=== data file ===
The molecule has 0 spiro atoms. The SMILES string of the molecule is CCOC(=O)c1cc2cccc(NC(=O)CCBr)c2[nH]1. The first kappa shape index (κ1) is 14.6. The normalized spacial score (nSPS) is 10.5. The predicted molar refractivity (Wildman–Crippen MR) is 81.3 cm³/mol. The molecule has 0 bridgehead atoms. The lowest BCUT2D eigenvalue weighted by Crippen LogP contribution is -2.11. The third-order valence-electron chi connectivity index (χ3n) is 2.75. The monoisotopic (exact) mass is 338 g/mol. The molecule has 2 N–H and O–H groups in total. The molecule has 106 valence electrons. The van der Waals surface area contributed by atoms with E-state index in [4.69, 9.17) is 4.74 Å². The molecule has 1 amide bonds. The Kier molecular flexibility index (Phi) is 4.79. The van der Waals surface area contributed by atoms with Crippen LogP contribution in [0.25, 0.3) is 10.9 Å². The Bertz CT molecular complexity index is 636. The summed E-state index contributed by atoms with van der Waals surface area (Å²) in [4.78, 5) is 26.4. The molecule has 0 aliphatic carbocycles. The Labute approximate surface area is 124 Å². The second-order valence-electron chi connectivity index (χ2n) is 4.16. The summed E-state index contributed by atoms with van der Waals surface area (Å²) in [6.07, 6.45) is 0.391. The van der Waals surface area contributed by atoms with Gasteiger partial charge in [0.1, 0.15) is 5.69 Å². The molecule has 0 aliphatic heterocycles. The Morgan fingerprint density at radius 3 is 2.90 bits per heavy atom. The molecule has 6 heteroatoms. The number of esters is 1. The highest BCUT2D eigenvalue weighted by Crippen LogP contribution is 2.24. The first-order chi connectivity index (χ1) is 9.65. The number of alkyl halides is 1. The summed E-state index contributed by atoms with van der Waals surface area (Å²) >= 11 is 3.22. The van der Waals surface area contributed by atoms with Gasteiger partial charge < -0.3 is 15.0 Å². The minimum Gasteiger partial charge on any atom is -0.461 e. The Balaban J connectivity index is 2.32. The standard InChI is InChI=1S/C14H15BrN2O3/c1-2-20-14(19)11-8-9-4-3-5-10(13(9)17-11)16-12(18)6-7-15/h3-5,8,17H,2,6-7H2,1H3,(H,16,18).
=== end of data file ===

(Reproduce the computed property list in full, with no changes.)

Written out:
The molecule has 0 spiro atoms. The SMILES string of the molecule is CCOC(=O)c1cc2cccc(NC(=O)CCBr)c2[nH]1. The first kappa shape index (κ1) is 14.6. The normalized spacial score (nSPS) is 10.5. The predicted molar refractivity (Wildman–Crippen MR) is 81.3 cm³/mol. The molecule has 0 bridgehead atoms. The lowest BCUT2D eigenvalue weighted by Crippen LogP contribution is -2.11. The third-order valence-electron chi connectivity index (χ3n) is 2.75. The monoisotopic (exact) mass is 338 g/mol. The molecule has 2 N–H and O–H groups in total. The molecule has 106 valence electrons. The van der Waals surface area contributed by atoms with E-state index in [4.69, 9.17) is 4.74 Å². The molecule has 1 amide bonds. The Kier molecular flexibility index (Phi) is 4.79. The van der Waals surface area contributed by atoms with Crippen LogP contribution in [0.25, 0.3) is 10.9 Å². The Bertz CT molecular complexity index is 636. The summed E-state index contributed by atoms with van der Waals surface area (Å²) in [4.78, 5) is 26.4. The molecule has 0 aliphatic carbocycles. The Labute approximate surface area is 124 Å². The second-order valence-electron chi connectivity index (χ2n) is 4.16. The summed E-state index contributed by atoms with van der Waals surface area (Å²) in [6.07, 6.45) is 0.391. The van der Waals surface area contributed by atoms with Gasteiger partial charge in [0.1, 0.15) is 5.69 Å². The molecule has 0 aliphatic heterocycles. The Morgan fingerprint density at radius 3 is 2.90 bits per heavy atom. The molecule has 6 heteroatoms. The number of esters is 1. The highest BCUT2D eigenvalue weighted by Crippen LogP contribution is 2.24. The first-order chi connectivity index (χ1) is 9.65. The number of alkyl halides is 1. The summed E-state index contributed by atoms with van der Waals surface area (Å²) >= 11 is 3.22. The van der Waals surface area contributed by atoms with Gasteiger partial charge < -0.3 is 15.0 Å². The minimum Gasteiger partial charge on any atom is -0.461 e. The Balaban J connectivity index is 2.32. The standard InChI is InChI=1S/C14H15BrN2O3/c1-2-20-14(19)11-8-9-4-3-5-10(13(9)17-11)16-12(18)6-7-15/h3-5,8,17H,2,6-7H2,1H3,(H,16,18).